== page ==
Image caption: Gajanan Upadhyaya at the National Institute of Design, Ahmedabad. Photographer: Unknown, c.1980. Image courtesy: The National Institute of Design (archive).
Known among his colleagues and students simply as GU, designer Gajanan Upadhyaya (1934-2021) was one of the founders of the National Institute of Design’s Furniture Department.
Over his five-decade-long career, he collaborated with George Nakashima and Hans Gugelot, trained under Poul Kjærholm, furnished the Gujarat High Court, and taught some of the finest furniture designers in India.
NID had only just started. GU had been a casual participant in the designing of its campus by Gira and Gautam Sarabhai. His early years at the institution coincided with the dawn of its becoming.
Several noted international designers visited and contributed to this process.
Among them were the American architect and furniture maker George Nakashima and German industrial designer and lecturer at the Ulm School of Design, Hans Gugelot. Nakashima spent about three weeks at NID, during which he developed some new designs and worked on some old ones. Hans Gugelot came to the institute soon after for an equally short period to conduct a workshop. Upadhyaya worked alongside both, collaborating on designs and co-creating the India Lounge seating suite- or 24/42 Chairs - with Gugelot.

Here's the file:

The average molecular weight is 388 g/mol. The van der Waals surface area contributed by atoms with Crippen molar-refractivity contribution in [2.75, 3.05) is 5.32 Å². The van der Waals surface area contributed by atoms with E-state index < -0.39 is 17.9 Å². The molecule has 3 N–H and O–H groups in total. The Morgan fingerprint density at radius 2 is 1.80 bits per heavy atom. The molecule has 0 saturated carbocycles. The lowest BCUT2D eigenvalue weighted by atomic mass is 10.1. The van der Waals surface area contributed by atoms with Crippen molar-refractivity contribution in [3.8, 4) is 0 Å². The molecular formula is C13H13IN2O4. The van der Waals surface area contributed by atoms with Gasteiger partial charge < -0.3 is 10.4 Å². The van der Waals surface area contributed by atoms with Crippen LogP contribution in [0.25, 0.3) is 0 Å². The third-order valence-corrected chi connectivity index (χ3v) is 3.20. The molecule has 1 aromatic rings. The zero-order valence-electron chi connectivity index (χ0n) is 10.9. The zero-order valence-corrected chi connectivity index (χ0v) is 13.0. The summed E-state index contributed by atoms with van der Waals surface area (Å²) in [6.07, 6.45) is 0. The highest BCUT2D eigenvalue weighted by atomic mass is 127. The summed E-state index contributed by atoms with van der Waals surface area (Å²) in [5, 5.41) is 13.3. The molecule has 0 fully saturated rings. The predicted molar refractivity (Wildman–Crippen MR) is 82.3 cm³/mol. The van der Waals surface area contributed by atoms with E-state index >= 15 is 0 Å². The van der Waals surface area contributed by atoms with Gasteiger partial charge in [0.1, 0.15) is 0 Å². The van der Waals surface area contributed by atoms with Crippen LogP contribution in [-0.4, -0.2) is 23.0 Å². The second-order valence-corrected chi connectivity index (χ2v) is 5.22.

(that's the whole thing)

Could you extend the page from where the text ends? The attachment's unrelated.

These brief experiences enkindled his interest in furniture making. To follow through, he enrolled in the furniture design programme at the Royal Danish Academy (RDA) in Copenhagen shortly. From 1966 to 1974 he lived, learnt and practiced his craft in Denmark, where his wife and children joined him.
At RDA, he trained under celebrated Danish architect/designer Poul Kjærholm. A strong proponent of industrial production, Kjærholm was known for his modern, functionalist design and extensive steel frames. Despite being impacted by his mentorship, however, GU’s oeuvre has been far more versatile and spans a variety of material, including metal, textile, bamboo, and wood.
When he returned to NID in 1974, he taught his students to similarly follow their own path as designers and select their materials of preference. He was then an instructor at the furniture department - of which he was one of the founders - a position he held for more than two decades.
During his tenure, GU trained multiple generations of Indian furniture designers, including Sandeep Mukherjee (of Bangalore-based furniture firm Quetzel and Quercuspace), Mann Singh (design director of HOF India) and Dhruvkant Amin (founder of Tectona Grandis Furniture).
GU’s furniture continues to be produced by the Ahmedabad-based TDW furniture, whom he was associated with since his retirement from NID in 1996. Chairs designed by him still furnish the Gujarat High court. They also lie scattered around the NID campus, bearing testament to his legacy both at the institution and beyond.
Design Cosmopolitanism: 'Between Chairs' Exhibition, Bauhaus Dessau, 2017
The Bauhaus Lab 2017 'Between Chairs' was a research programme on global modernism at Bauhaus, Dessau. For the culminating exhibition, participants recreated the India Lounge designed by Gajanan Updhayaya and Hans Gugelot.Read Journal
The National Institute of Design: Making a New Nation, By Design
In 1961, an independent India established its premiere design school, the National Institute of Design, in the city of Ahmedabad. Several agents, both local and global, were instrumental in its creation.Read Journal